Business backs May on Brexit, DUP issues vote warning
Updated 08:33, 23-Nov-2018
British Prime Minister Theresa May on Monday won support from big businesses for her draft Brexit deal, but ally the Democratic Unionist Party (DUP) issued a warning by refusing to back the government in a series of finance votes.
May told the Confederation of British Industry (CBI), the UK's main business lobby group, that she was "determined to deliver" her Brexit deal as she prepares for Sunday's European Council summit to sign Britain's divorce papers with the EU.
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"We now have an intense week of negotiations ahead of us," she told some 1,000 business leaders at the CBI annual conference in London.
"I expect us to hammer out the full and final details of the framework that will underpin our future relationship. I am confident that we can strike a deal at the Council that I can take back to the House of Commons."
The embattled premier, whose cabinet grudgingly approved her EU divorce draft last week, faces an uphill challenge to pass her deal through a skeptical parliament. She admitted that the final phase "was always going to be the toughest."
As well as pro-EU lawmakers, she is struggling to convince many pro-Brexit lawmakers in her own Conservative Party and the Northern Ireland's Democratic Unionist Party, which props up her government in parliament.
DUP lawmakers on Monday failed to back the government on several votes, a sign of the struggle May faces in trying to get her plan through a parliament, which like much of Britain, is still deeply split over Brexit.
British Prime Minister Theresa May speaks at the CBI annual conference at InterContinental Hotel in London, November 19, 2018. /VCG Photo

British Prime Minister Theresa May speaks at the CBI annual conference at InterContinental Hotel in London, November 19, 2018. /VCG Photo

CBI chief Carolyn Fairbairn gave qualified support for May's draft deal, meanwhile, telling the conference that "it is not perfect, it is a compromise, but it is hard-won progress."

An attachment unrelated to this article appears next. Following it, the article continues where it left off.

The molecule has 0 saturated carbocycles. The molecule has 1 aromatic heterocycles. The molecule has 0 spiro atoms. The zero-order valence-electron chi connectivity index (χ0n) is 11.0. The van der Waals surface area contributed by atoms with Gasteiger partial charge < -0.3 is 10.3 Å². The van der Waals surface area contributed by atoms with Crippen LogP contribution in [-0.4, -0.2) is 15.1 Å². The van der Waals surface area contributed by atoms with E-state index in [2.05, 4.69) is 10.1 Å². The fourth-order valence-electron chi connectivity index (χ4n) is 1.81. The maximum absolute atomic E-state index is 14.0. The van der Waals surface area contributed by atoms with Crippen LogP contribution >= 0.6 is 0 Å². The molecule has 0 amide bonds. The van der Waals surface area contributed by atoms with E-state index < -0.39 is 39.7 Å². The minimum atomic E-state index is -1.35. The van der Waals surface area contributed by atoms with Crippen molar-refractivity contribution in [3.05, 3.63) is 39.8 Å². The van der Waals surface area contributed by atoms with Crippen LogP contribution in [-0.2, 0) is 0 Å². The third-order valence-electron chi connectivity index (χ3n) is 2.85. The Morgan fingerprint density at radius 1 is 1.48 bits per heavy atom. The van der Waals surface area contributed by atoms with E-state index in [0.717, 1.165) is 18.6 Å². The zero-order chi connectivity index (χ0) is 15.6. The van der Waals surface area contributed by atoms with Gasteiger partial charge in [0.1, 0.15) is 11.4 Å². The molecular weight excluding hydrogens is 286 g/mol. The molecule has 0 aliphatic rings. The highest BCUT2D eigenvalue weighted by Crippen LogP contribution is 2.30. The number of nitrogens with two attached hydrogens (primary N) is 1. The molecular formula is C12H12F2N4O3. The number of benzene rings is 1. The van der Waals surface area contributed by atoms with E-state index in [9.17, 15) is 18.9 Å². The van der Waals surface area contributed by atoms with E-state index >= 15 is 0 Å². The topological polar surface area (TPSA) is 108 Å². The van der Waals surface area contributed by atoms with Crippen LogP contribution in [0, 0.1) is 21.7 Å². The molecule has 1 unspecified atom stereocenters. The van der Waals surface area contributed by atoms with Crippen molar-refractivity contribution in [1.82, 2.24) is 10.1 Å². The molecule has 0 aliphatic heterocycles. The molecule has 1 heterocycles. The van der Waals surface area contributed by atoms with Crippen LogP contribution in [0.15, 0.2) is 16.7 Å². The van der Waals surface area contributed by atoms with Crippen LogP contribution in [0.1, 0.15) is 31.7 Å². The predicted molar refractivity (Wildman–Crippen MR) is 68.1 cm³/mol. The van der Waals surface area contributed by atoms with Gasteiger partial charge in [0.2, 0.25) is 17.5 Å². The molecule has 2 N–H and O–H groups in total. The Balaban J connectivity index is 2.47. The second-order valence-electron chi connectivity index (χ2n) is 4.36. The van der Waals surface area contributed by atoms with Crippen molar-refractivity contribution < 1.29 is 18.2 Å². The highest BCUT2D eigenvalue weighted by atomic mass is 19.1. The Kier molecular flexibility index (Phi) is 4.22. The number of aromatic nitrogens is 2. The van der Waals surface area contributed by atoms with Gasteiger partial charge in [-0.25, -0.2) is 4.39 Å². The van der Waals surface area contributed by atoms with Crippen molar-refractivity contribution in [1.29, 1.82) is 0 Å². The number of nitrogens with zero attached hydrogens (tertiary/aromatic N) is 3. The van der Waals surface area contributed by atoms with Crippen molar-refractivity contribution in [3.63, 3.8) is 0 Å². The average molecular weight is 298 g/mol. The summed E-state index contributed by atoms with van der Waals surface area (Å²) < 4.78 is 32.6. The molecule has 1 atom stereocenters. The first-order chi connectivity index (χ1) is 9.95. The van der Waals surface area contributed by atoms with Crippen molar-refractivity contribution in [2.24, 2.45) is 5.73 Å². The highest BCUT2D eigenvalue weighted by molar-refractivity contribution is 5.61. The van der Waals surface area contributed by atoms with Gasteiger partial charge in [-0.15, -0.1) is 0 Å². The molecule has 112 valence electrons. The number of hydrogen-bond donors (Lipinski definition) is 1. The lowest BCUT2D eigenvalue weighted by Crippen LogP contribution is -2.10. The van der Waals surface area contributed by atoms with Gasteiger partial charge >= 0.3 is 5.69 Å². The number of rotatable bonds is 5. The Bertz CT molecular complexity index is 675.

She earlier said that the deal would move Britain "one step away from the nightmare precipice of no deal."
"It offers that essential transitional period as a step back from the cliff-edge," she said.
Responding to reports that EU chief Brexit negotiator Michel Barnier had raised the prospect of extending the transition deal until the end of 2022, May said it was "important that we are out of the implementation period by the next general election," scheduled for May 2022.
Addressing the issue of immigration, a concern for many businesses who fear they will face skills gaps after Brexit, May promised to introduce "more streamlined application processes" that will "attract the brightest and the best from around the world."
Jeremy Corbyn, leader of the main opposition Labour Party, said his MPs would vote against the draft deal then demand a general election if lawmakers reject the plan.
The British government also on Monday pledged to publish economic forecasts that compare May's Brexit deal with remaining in the European Union, relenting to pressure from lawmakers who sought to force the government to do so.
More than 70 lawmakers, including several in May's governing Conservatives, had supported the so-called amendment to the finance bill, to demand the government publish the analysis before a vote on the deal comes before parliament.
Source(s): AFP ,Reuters